When the G1 Killer motherboards were announced, I was very excited, and to me they were one of the standout things I saw at CES this year. We really have not seen that many gaming motherboards that truly have everything a gamer needs. The G1 Assassin in my opinion really does. First off, gamers want the fastest system possible and with the X58 chipset you not only can run an i7 processor, but also triple channel memory, which will make a difference in games. Besides that, there is the Bigfoot Networks E2100 processor built in to the motherboard. The E2100 offloads CPU usage of the network connection to its own NPU. This means your CPU will have more power to put towards the game you are are playing. If you think Bigfoot Networks technology is all hype then check out our review of the card itself; the performance speaks for itself. Along with the E2100, there is the Creative 20K2 audio processor, which will provide the best on-board sound possible while gaming. Since these two components are built in to the motherboard, that means they are not occupying PCI and PCI-E lanes, which gives you more room for video cards.
Speaking of room for video cards, this board can support four video cards in CrossfireX and three cards in SLI. That is very impressive, and for people who want to build a crazy machine like that, this is the board for you. Another great feature of this board is USB 3.0 connectivity, this board has up to eight USB 3.0 ports, that is the most we have seen in a motherboard to date! You also have two SATA3 ports for your SATA3 hard drives.
This is a gaming motherboard, not an overclocking motherboard, but it was quite easy to overclock this motherboard, especially with the included EasyTune6 software. With the software I was able to get up to 3.84 GHz from the stock 3.2 Ghz. Even more impressive is when I did my overclocking in the BIOS I was able to get the system up to 4.0 GHz stable! If you don’t like to do overclocking at all the Quick Boost button on the included front panel will easy overclock your system, without even restarting it. It brought our system from 3.2 GHz up to 3.36 GHz with a simple press of a button.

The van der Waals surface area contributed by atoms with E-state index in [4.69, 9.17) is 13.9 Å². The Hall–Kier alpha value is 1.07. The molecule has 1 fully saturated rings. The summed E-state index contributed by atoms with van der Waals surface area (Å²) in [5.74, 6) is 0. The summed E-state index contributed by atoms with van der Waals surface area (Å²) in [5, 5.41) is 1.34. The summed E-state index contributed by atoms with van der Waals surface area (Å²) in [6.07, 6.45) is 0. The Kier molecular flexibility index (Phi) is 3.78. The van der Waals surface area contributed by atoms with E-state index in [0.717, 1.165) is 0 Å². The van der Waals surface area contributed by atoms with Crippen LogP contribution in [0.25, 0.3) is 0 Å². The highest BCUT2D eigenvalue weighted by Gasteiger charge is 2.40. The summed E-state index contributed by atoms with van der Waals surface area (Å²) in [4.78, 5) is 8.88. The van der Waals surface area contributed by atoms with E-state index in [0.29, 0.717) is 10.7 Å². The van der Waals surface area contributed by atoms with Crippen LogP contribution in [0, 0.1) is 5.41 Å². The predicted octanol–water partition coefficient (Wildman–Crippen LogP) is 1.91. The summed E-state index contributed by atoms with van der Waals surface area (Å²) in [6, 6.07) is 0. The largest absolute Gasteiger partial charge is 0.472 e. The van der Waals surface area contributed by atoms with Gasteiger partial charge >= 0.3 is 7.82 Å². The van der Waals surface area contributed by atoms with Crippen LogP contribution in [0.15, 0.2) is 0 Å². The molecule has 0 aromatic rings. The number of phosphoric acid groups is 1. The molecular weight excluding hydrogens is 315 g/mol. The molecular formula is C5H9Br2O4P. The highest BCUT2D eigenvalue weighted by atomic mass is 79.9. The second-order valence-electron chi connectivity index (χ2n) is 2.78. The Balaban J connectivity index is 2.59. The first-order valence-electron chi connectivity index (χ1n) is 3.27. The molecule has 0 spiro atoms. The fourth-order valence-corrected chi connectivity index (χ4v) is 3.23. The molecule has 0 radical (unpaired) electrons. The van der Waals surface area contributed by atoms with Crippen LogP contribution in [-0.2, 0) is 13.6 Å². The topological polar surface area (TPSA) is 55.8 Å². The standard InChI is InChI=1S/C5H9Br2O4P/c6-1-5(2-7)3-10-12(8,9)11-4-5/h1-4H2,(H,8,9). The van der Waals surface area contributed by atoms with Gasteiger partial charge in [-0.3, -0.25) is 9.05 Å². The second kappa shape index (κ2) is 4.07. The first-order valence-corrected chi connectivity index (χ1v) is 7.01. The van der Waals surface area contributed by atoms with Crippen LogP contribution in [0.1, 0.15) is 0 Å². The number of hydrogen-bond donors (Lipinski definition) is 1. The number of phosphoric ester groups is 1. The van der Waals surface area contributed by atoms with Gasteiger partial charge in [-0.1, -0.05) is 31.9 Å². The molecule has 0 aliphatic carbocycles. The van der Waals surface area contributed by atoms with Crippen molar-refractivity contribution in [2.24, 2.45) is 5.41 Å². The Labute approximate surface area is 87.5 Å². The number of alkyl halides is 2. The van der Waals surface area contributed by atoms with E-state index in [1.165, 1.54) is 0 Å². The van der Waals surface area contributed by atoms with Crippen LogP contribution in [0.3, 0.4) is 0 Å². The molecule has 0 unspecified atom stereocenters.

Gigabyte really took the “Gamer” theme all the way with the design of the cooling components of this board. The entire heatsink is made to look like parts of a gun. The southbridge heatsink is a clip that even have a replica bullet in it! The northbridge heatsink has five green LED lights that illuminate the board, giving it a little flare. The green and black design of the board also looks awesome.
I only really have two issues with this motherboard. The first is its size. I know that in order to fit everything on this board they needed to make it bigger, but the XL-ATX form factor can only fit in a number of cases, the most popular of which are the Cooler Master HAF X, Lian Li PC-P80 and Thermaltake Xaser VI. So, if you are going to upgrade to this board, you may have to buy a new case as well. Also something I thought was missing was a Clear CMOS button either on the board itself or on the I/O panel. I know many gamers who overclock their systems and a Clear CMOS button just makes things easier.
Obviously, a motherboard with all of these features is not going to be priced the same as your typical X58 motherboard. Currently, the G1 Assassin is selling at my favorite online retailer for $529.99, making it one of the most expensive motherboards available. You have to consider that you are getting the Bigfoot Networks E2100 and the Creative sound card as well, not to mention all the other features of this motherboard. So, keep all of that in mind.
Overall ThinkComputers gives the Gigabyte G1 Assassin Intel X58 Motherboard a 9 out of 10 score and our Editor’s Choice Award!
– One of the coolest looking motherboards we have seen
– Bigfoot Networks E2100 chip built in
– Creative 20K2 audio processor built in
– SATA3 and USB 3.0 connectivity
– Quad CrossFireX and Triple SLI support
– 16 Phase Power design
– Easy Overclocking and Quick Boost button
– XL-ATX form factor
– No clear CMOS button
Oct 14, 2014 0
Oct 14, 2014 0
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